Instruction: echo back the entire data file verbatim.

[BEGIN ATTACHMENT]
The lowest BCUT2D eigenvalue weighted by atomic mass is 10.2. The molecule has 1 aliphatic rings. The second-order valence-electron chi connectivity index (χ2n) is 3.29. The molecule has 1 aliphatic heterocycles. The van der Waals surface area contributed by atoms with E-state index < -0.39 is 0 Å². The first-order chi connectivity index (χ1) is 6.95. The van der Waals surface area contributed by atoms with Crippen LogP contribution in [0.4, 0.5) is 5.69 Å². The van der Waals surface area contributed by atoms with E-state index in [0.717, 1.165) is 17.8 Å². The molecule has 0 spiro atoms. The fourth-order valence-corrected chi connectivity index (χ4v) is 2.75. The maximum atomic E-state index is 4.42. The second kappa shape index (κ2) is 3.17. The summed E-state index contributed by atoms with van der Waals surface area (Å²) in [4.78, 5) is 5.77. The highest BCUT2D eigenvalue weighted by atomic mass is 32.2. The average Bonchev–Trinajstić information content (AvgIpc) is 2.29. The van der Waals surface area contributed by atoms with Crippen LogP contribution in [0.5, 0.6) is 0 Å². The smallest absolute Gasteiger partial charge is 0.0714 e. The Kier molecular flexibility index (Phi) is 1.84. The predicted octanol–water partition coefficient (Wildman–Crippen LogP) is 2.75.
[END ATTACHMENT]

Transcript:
The lowest BCUT2D eigenvalue weighted by atomic mass is 10.2. The molecule has 1 aliphatic rings. The second-order valence-electron chi connectivity index (χ2n) is 3.29. The molecule has 1 aliphatic heterocycles. The van der Waals surface area contributed by atoms with E-state index < -0.39 is 0 Å². The first-order chi connectivity index (χ1) is 6.95. The van der Waals surface area contributed by atoms with Crippen LogP contribution in [0.4, 0.5) is 5.69 Å². The van der Waals surface area contributed by atoms with E-state index in [0.717, 1.165) is 17.8 Å². The molecule has 0 spiro atoms. The fourth-order valence-corrected chi connectivity index (χ4v) is 2.75. The maximum atomic E-state index is 4.42. The second kappa shape index (κ2) is 3.17. The summed E-state index contributed by atoms with van der Waals surface area (Å²) in [4.78, 5) is 5.77. The highest BCUT2D eigenvalue weighted by atomic mass is 32.2. The average Bonchev–Trinajstić information content (AvgIpc) is 2.29. The van der Waals surface area contributed by atoms with Crippen LogP contribution in [0.5, 0.6) is 0 Å². The smallest absolute Gasteiger partial charge is 0.0714 e. The Kier molecular flexibility index (Phi) is 1.84. The predicted octanol–water partition coefficient (Wildman–Crippen LogP) is 2.75.